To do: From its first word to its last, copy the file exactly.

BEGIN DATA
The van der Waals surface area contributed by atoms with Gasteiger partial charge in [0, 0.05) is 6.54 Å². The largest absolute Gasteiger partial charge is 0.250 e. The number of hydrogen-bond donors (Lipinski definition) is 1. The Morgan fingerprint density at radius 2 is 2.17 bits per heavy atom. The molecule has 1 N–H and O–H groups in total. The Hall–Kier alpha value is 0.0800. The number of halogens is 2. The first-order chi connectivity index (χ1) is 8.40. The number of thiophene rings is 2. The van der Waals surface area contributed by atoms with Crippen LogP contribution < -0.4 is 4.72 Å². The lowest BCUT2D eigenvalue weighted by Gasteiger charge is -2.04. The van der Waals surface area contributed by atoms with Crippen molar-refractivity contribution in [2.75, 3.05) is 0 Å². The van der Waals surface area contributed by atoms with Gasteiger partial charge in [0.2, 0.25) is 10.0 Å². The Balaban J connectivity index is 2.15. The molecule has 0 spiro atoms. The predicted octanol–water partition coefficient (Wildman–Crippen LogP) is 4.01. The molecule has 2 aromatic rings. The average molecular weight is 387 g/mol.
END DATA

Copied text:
The van der Waals surface area contributed by atoms with Gasteiger partial charge in [0, 0.05) is 6.54 Å². The largest absolute Gasteiger partial charge is 0.250 e. The number of hydrogen-bond donors (Lipinski definition) is 1. The Morgan fingerprint density at radius 2 is 2.17 bits per heavy atom. The molecule has 1 N–H and O–H groups in total. The Hall–Kier alpha value is 0.0800. The number of halogens is 2. The first-order chi connectivity index (χ1) is 8.40. The number of thiophene rings is 2. The van der Waals surface area contributed by atoms with Crippen LogP contribution < -0.4 is 4.72 Å². The lowest BCUT2D eigenvalue weighted by Gasteiger charge is -2.04. The van der Waals surface area contributed by atoms with Crippen molar-refractivity contribution in [2.75, 3.05) is 0 Å². The van der Waals surface area contributed by atoms with Gasteiger partial charge in [0.2, 0.25) is 10.0 Å². The Balaban J connectivity index is 2.15. The molecule has 0 spiro atoms. The predicted octanol–water partition coefficient (Wildman–Crippen LogP) is 4.01. The molecule has 2 aromatic rings. The average molecular weight is 387 g/mol.